NEW YORK (Reuters) - Goldman Sachs Group Inc (GS.N) on Tuesday won the dismissal of a class-action lawsuit accusing it of defrauding investors in subprime mortgage offerings that some U.S. senators faulted after investigating causes of the 2008 financial crisis.
U.S. District Judge Victor Marrero in Manhattan, who had certified a class action in January 2014, said investors led by hedge fund Dodona I LLC failed to show that Goldman structured two collateralized debt obligations, Hudson Mezzanine Funding 2006-1 and 2006-2, to fail.
In April 2011, the U.S. Senate Permanent Subcommittee on Investigations cited the Hudson CDOs as evidence that Goldman tried to profit at clients’ expense ahead of the financial crisis by shedding exposure to subprime mortgages.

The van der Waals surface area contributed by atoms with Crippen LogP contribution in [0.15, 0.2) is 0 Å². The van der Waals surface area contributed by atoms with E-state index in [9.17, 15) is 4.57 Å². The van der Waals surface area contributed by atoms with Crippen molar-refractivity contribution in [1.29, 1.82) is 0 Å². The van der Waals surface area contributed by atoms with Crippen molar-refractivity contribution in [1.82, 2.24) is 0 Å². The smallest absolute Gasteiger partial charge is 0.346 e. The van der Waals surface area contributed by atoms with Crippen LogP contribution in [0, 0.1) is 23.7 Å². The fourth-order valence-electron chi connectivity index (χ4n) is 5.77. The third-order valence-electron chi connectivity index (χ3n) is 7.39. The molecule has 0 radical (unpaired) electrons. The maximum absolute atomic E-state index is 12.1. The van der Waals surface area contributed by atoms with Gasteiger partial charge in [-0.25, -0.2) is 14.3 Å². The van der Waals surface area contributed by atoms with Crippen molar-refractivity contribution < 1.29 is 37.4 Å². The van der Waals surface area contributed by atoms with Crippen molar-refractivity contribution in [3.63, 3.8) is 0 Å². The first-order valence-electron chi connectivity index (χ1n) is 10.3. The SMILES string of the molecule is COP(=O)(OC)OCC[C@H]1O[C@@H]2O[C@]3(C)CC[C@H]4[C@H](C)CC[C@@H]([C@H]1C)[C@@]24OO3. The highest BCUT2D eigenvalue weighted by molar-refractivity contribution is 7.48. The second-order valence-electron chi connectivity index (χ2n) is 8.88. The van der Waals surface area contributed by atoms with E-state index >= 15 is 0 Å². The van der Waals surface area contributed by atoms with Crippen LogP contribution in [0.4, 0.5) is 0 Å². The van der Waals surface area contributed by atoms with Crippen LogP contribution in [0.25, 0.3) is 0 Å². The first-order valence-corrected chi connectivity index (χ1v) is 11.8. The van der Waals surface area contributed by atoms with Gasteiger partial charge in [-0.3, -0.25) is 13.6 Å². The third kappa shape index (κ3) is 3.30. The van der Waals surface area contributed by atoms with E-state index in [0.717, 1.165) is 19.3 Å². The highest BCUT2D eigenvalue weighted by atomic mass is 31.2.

It said Goldman “took 100% of the short side” of the Hudson 2006-1 CDO, and “made a $1.7 billion gain at the direct expense of the clients to whom it had sold the securities.”
But Marrero said that while Goldman used the Hudson CDOs in 2006 and 2007 to hedge against other subprime mortgage investments, evidence that it structured the CDOs to fail or hid material risks was “crucially absent” from the plaintiffs’ case.
Marrero also dismissed related claims against two former employees in Goldman’s structured products trading group: Derryl Herrick, a vice president, and Peter Ostrem, who reported to him.
Merrill Davidoff, a lawyer for the plaintiffs, declined to comment, saying he had yet to review the decision.
Nathaniel Read, a lawyer for the defendants, did not immediately respond to requests for comment.
Dodona was formed in 2007 by Alan Brody, who also created the firm Epirus Capital Management LLC.
The case is Dodona I LLC v. Goldman Sachs & Co et al, U.S. District Court, Southern District of New York, No. 10-07497.
Reporting by Jonathan Stempel in New York; Editing by Jonathan Oatis